Can Sensation be autonomous without Intuition. No, if we were to just sense, smell, or see, we would not even develop an instinct which may lead us to further sense, see or smell. We unconsciously pick off data (as well as animals do) which is stored in our minds, or intuitions which is later enacted when evoked by a particular sensation. Consider the example of a dog salivating after hearing a bell. This is because the dog possesses intuition to some degree. The dog, in the back of his mind has a vague idea stored associating the noise of a bell with the sensation of food.

    Can Judgment exist without perception? No, because if we did not perceive anything, it would not be possible for us to make any assessments, as we would simply be out of working material. Can perception exist without judgment? No, because consciously or unconsciously, wilfully or not, we make notes of our environment. Even on as rudimentary of a level as a dog being forced to connect the idea of a bell ringing with food. We all make judgments whether we like it or not. A phenomenon to exemplify this would be how a child who has hung around racists for a long time (who has not developed his judgment) inevitably ends up later making racist judgments.
    Wouldn't this undermine MBTI, though, since we would not be able to isolate any function, either by observing our own thoughts or by observing our own behaviors (or the behaviors of others)? How can a theoretically pure feeler make a purely "feeling blunder" if the decisions made by that function cannot be understood by the subject without thinking? Or are you saying that it corrupts thinking?

    Edit: If we are to be able to identify any of the functions, then there must be usable parts of them that are separate from any other function.

    Edit II: Wait...or we could say that perhaps the functions are never truly autonomous, but that we can repress the other functions that temper an individual function to the point that we can identify each as a discrete entity. Function preference would therefore be an innate mechanism that drives us to repress certain functions in favor of others. And since having function preference works both to our advantage and disadvantage, there must be some *positive* uses of a given function when it is used in relative isolation from its tempering function(s). So it is possible that feeling, when distanced from thinking, can be used in way that is not necessarily detrimental.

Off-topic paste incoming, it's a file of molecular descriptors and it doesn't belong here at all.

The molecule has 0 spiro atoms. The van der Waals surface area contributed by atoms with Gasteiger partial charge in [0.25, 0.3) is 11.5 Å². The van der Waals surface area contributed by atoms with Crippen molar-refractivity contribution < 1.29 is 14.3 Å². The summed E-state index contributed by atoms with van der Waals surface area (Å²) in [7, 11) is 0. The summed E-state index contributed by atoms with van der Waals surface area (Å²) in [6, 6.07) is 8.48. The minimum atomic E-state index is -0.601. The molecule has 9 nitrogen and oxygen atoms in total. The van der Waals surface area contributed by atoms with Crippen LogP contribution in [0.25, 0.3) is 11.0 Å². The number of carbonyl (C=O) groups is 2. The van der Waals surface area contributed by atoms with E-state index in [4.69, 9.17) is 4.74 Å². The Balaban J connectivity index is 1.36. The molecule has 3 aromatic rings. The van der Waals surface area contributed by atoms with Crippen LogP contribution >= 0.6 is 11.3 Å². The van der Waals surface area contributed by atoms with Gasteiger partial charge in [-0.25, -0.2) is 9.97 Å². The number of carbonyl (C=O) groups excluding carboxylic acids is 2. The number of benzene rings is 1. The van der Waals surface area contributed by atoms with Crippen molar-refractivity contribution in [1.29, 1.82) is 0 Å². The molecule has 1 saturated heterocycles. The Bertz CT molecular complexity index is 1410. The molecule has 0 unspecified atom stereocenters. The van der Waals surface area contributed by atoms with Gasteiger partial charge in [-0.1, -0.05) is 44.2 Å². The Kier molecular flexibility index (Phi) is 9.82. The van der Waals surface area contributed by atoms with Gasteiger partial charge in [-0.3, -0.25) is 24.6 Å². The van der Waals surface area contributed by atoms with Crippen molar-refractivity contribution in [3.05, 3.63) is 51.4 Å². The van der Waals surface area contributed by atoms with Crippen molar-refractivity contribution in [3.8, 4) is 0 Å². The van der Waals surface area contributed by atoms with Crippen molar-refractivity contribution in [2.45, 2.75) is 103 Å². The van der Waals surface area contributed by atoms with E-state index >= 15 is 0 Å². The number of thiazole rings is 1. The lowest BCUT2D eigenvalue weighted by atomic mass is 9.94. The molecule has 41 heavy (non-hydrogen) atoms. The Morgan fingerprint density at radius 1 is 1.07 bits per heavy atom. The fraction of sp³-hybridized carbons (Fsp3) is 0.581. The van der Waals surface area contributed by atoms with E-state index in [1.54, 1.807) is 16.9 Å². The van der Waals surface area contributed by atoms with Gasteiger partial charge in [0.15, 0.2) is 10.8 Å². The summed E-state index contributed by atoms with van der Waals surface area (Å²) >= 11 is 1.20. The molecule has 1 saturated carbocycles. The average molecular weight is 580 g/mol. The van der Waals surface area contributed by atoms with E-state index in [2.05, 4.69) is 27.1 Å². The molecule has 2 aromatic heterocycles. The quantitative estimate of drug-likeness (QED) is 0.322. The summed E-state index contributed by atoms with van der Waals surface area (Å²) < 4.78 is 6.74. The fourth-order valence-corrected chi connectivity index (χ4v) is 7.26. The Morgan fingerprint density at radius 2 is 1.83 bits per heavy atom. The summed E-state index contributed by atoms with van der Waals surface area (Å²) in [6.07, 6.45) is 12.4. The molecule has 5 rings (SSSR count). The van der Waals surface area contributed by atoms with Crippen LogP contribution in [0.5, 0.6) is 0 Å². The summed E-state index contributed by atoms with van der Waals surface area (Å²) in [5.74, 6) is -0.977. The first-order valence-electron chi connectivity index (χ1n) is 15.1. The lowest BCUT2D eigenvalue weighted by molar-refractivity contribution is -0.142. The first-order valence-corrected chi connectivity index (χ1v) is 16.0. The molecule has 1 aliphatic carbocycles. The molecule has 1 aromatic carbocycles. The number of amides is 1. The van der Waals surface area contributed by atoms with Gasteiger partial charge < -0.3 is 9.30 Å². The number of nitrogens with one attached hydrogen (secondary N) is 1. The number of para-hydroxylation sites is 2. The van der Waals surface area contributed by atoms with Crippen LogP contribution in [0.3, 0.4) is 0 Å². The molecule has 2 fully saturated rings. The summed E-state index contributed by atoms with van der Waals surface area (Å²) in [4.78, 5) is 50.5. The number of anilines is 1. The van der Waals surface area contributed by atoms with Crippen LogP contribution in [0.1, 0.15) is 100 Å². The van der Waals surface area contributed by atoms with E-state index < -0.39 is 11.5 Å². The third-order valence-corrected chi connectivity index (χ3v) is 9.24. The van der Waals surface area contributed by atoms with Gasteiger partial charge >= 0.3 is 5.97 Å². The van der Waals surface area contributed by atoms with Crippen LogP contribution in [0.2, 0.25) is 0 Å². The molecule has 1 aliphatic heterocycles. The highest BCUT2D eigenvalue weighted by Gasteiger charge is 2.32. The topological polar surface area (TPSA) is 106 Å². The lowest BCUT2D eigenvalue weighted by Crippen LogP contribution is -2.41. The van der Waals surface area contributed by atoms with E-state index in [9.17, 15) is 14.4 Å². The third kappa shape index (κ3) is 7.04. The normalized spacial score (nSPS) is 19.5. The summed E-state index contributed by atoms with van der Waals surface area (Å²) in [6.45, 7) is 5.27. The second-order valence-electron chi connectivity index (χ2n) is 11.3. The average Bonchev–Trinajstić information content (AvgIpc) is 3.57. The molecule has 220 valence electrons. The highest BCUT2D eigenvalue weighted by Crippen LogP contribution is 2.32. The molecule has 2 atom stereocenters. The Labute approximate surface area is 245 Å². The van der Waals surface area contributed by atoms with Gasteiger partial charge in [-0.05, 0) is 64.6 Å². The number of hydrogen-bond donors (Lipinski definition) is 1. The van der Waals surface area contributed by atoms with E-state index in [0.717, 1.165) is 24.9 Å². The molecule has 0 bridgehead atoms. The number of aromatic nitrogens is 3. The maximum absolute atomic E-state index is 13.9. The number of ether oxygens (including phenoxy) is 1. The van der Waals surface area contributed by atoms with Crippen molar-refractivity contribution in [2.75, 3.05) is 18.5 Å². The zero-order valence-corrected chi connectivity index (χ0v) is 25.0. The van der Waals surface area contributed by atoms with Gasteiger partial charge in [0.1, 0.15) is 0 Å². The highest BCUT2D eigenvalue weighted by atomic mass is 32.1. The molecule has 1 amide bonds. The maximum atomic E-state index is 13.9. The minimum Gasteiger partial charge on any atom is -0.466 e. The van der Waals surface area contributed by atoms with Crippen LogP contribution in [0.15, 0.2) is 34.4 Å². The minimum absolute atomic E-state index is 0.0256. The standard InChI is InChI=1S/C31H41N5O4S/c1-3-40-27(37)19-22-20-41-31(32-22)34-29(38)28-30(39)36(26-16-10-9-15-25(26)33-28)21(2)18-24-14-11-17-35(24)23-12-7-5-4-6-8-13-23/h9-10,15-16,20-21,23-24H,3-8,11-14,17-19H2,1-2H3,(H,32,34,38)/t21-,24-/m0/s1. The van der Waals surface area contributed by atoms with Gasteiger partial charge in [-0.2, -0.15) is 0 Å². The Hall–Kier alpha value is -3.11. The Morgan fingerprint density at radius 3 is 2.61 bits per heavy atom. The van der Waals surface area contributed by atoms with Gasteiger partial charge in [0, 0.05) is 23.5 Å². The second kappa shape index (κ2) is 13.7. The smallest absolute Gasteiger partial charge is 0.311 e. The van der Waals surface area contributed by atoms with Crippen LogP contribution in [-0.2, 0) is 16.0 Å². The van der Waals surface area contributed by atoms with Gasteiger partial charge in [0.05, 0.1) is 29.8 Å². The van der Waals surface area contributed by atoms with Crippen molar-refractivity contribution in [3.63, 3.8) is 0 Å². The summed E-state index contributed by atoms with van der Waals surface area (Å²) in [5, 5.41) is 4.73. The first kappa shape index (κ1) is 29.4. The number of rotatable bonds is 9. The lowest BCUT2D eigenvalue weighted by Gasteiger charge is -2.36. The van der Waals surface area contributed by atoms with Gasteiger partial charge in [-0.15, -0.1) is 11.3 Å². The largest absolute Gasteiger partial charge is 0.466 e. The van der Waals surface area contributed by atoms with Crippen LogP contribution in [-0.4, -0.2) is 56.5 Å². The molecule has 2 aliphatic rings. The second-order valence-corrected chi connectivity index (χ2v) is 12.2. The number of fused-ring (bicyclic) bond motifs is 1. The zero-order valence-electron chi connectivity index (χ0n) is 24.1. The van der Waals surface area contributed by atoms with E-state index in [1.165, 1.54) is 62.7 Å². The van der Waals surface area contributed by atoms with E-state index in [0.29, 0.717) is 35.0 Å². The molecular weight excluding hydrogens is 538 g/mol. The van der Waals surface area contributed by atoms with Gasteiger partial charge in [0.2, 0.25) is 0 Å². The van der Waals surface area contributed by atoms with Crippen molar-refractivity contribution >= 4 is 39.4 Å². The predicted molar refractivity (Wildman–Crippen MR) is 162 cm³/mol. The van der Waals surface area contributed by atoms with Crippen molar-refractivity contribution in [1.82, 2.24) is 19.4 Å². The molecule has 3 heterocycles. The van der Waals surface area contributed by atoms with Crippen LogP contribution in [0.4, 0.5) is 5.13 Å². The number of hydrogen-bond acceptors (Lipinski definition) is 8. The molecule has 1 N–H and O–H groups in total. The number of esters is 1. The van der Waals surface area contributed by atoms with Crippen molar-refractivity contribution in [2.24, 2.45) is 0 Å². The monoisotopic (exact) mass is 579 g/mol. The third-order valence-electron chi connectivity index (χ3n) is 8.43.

Artes, Scientia, Veritasiness

  6. #136
    Senior Member alcea rosea's Avatar
    Join Date
    Nov 2007
    MBTI
    ENFP
    Enneagram
    7w6
    Socionics
    ????
    Posts
    3,665

    Default

    Quote Originally Posted by BlueWing View Post
    The interesting phenomenon to take note of here, which is often observed in very unhealthy dominant Feelers (IFP and EFJ), is that they lapse into pure emotion. Loosing all sense of structure and coherence in their thoughts.
    It is equally as unhealthy when a ITP or ETP lapse into pure thinking mode and ignore people in their decision making. I have seen the destruction that it can do in a workplace when decisions that concern the whole organization have been done.

  7. #137
    Tenured roisterer SolitaryWalker's Avatar
    Join Date
    Apr 2007
    MBTI
    INTP
    Enneagram
    5w6 so/sx
    Posts
    3,467

    Default

    Quote Originally Posted by Orangey View Post
    Wouldn't this undermine MBTI, though, since we would not be able to isolate any function, either by observing our own thoughts or by observing our own behaviors (or the behaviors of others)? How can a theoretically pure feeler make a purely "feeling blunder" if the decisions made by that function cannot be understood by the subject without thinking? Or are you saying that it corrupts thinking?

    Edit: If we are to be able to identify any of the functions, then there must be usable parts of them that are separate from any other function.